The Game Has Changed

In 2018, Research Affiliates wrote an article called CAPE Fear: Why CAPE Naysayers Are Wrong. One of the naysayers was yours truly.

I tweeted that quote in July 2017, as the CAPE ratio crossed 30 for just the third time ever. The two other markets that saw such lofty valuations were 1929 and 2000. Gulp.

To be very clear, at that time, I was in the “lower your return expectations camp” due to a combination of recent performance and high valuations. The stock market has more than doubled since I wrote this. I’m still in this same camp of lowering your return expectations, which I wrote in a 2020 post called Preparing for Lower Returns.

I guess where Research Affiliates and I disagreed was that I was open to the idea that higher multiples were justified. In early 2017  I wrote a post, Should Stocks Be Worth More Now than They Used to Be? I made a few points that were true then and are still true today.

Using a data set from 1881-2017 and equal-weighting the entire series makes no sense. We should be overweight data from today versus information ten years removed from the Civil War. At the very least, we should take a look at how the average has changed over time, in real-time. This chart shows that the average CAPE ratio has been on the rise for the last few decades, and for good reason.**

If you still think we should be giving equal consideration to 10 years worth of real earnings when the Titanic sunk to profits from today, maybe this will help change your mind; After the dot-com bubble burst, the lowest the CAPE got was 21. Well above the long-term average of 17.3. Since 1990, we’ve been above the long-term average 95% of the time! Over the last 30 years, 1990 and 2009 were the only times the CAPE was below it.

Why has the long-term CAPE ratio been neutralized, if not rendered useless? Because so much has changed in the world since the inception of this data set. Here are a few examples I made in 2017.

  • We’re using data going back to 1881. Should $1 of earnings generated by Facebook be worth as much as $1 generated by Standard Oil or Edison General Electric?
  • America’s first billion-dollar corporation was U.S. Steel. In 1902 they employed 168,000 people and had sales of $561 million or $3,340 in revenue per employee ($90,000 in today’s dollars.) Today, U.S. Steel’s revenue is $493,000 per employee, 5.5.x the amount it was in 1902.

Long-term data series completely ignore changes in the way we do business. The following chart is one of the most important visuals to understand the progress that’s been made over the years. To say that it explains everything** we’ve been arguing about over the last ten years would be an exaggeration, but only slightly. It shows the net profit margins of tech stocks exploding upwards over time.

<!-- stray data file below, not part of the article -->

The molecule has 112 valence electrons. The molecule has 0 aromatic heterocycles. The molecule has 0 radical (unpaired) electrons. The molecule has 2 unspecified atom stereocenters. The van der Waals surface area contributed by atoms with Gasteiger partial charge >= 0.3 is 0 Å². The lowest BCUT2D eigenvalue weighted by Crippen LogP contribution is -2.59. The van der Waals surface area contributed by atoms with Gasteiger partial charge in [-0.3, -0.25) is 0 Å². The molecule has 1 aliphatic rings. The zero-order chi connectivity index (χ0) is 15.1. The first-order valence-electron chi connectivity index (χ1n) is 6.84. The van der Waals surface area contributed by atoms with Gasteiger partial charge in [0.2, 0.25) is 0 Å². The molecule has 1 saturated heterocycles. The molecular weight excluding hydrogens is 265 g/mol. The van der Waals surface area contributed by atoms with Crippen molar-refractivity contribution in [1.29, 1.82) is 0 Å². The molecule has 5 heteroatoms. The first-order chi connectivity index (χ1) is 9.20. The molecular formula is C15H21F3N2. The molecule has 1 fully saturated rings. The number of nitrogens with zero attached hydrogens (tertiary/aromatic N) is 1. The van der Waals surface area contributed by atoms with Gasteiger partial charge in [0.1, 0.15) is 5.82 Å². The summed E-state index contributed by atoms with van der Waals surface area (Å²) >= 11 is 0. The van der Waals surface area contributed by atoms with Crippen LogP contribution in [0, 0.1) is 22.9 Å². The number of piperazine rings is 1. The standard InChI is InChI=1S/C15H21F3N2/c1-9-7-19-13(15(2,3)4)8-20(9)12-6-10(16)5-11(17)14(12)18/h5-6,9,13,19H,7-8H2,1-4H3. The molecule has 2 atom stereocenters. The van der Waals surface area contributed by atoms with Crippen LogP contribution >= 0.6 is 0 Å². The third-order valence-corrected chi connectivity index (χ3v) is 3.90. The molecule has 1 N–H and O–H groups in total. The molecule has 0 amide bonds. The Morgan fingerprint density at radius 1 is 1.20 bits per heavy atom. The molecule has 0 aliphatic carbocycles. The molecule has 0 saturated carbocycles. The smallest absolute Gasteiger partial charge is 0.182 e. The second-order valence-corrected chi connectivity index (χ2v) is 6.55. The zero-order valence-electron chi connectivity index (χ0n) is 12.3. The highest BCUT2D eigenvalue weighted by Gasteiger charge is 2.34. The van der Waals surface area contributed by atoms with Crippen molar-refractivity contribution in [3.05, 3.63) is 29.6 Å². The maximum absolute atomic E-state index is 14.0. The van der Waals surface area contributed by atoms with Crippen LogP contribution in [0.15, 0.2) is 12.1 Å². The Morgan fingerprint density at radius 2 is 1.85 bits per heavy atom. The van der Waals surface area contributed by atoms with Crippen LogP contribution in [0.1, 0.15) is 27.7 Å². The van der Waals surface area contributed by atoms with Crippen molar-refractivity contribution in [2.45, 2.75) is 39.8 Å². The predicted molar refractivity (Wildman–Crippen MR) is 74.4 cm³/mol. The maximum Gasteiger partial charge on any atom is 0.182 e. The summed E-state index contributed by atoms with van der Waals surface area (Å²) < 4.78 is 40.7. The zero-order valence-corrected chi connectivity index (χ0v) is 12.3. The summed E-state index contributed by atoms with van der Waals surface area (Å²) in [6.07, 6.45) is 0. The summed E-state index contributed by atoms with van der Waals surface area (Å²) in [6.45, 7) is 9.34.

This chart explains how Apple became a $3 trillion company. It explains how Google has had an annual average return of 26% a year since 2015 and how Nvidia did 100% a year over the same time. And it explains how the S&P 500 has had a record run since the bottom in 2009, driven by record margins and record earnings.****

Comparing the CAPE ratio today to the CAPE ratio in 1960 is like comparing Russell Westbrook Ja Morant to Oscar Robertson.

But, and there is a but, I still think valuations matter. And I still think we should prepare for lower returns. Even though I don’t think we should compare the CAPE today versus 1880, we can compare it to recent history. And even if we use the average from 1990-today, which is 26, we’re at 39 today. Maybe it’s justified, but it probably isn’t.

What to do when you’re preparing for lower returns is an interesting question, but I’ve already spent too much of my Saturday writing, so I’ll leave that for another day.

*I’m not the CIO, but thank you for the promotion

**No argument about what drove stocks over the last decade is complete without the fed, obviously.

*** At any point in history, if you plotted the average at a given point, it would be a horizontal line. But I argue that is misleading for a data set that spans nearly 150 years. So I adjusted it. The chart that I made is dynamic. For example, in 1960, I’m taking the average from the beginning of the data set through 1960. I’m doing the same at 1970, 1990, and today.

****I know, the fed.

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